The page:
Feb 2, 2015 by


Recently, the Intergovernmental Panel on Climate Change (IPCC), the Nobel prize-winning international scientific body analyzing climate change data, issued its most recent report, stating that global warming was unequivocal and pervasive and that humans played a decisive role in that warming.

Last month, NASA and NOAA both confirmed that 2014 was the hottest year on record, and, last year, the National Academy of Sciences in the U.S. and the Royal Society in the UK issued a joint report, concluding that there is clear evidence that humans are responsible for much of the environmental destruction now underway.

But, last week, the U.S. Senate decided to vote on whether climate change was real and, if so, whether that was due, in part, to human activity. (Spoiler alert: turns out that, according to the scientists in the Senate, climate change is real — but barely — and humans do not contribute to that change.)

The disconnect between where the scientific community is on the causes of climate change, and what Congress thinks, is profound. Congress is also out of step with the American public.

A poll by the New York Times, Stanford University and Resources for the Future found that a substantial majority of Americans believe the climate is warming, that humans play a critical role in that warming and that action needs to be taken quickly. A recent Yale University poll found that a majority of Republicans believe the climate is heating and support regulating greenhouse gas emissions.

The private sector clearly sees opportunity in addressing the issue. Last week, Bloomberg New Energy Finance reported that, in 2014, investment in clean energy in the U.S. climbed to nearly $52 billion. Venture and private equity investing in the sector was up 16 percent over 2013, to $4.8 billion.

Six clean energy yieldcos have come to market in the last 18 months and now hold over 7Gw of power assets. Major acquisitions, like Sun Edison’s purchase of First Wind for $2.4 billion, are increasing and corporate investments, like Florida Power and Light’s solar panel program to supply electricity to tens of thousands of homes, are more frequent.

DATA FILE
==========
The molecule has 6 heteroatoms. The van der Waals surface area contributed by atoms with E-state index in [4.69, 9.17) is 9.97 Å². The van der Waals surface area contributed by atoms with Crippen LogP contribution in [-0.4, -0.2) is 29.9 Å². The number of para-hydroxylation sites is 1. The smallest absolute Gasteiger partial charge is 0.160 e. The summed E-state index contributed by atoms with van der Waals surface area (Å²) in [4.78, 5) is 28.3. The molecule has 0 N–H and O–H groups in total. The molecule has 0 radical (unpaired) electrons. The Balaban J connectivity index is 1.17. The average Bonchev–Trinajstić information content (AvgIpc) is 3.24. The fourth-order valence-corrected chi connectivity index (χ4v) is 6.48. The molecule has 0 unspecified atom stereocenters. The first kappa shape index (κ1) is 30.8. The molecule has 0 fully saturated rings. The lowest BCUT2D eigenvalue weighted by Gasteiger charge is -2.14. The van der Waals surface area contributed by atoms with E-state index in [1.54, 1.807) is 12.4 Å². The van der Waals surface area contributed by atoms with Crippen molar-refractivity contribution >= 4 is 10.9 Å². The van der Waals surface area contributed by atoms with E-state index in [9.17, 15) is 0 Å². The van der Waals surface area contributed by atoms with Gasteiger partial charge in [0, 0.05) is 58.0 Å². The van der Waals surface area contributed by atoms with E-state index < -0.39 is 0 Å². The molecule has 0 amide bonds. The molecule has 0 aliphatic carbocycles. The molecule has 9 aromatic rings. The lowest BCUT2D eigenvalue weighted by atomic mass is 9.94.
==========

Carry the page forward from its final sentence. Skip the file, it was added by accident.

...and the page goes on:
Yet, earlier this year, Senator Deb Fischer (R-NE) introduced a bill that would outlaw the use of greenhouse gas considerations in National Environmental Policy Act reviews. Not to be outdone, Senator Mike Enzi (R-WY) introduced a bill to limit the Environmental Protection Agency’s power to limit visibility pollution near national parks, perhaps under the mistaken impression that people visit the parks to see the pollution. Pat Toomey (R-PA) and Dianne Feinstein (D- CA) proposed a bill that, among other things, would limit EPA regulations on power plants that burn waste coal. In the House, Congressman Michael Burgess (R-TX) introduced legislation to repeal parts of the Clean Air Act.

The new committee assignments in Congress reflect this dichotomy. Senator Shelley Capito, from the coal-rich state of West Virginia, will chair the Subcommittee on Clean Air and Nuclear Safety. Climate science skeptic, Ed Whitfield, of Kentucky, leads the House Subcommittee on Energy and Power and John Shimkus of Illinois, who believes that carbon dioxide is really just plant food, runs the Subcommittee on Environment and Energy. Lamar Smith, who believes the IPCC report was deliberately slanted by the scientists who authored it, heads the House Science Committee.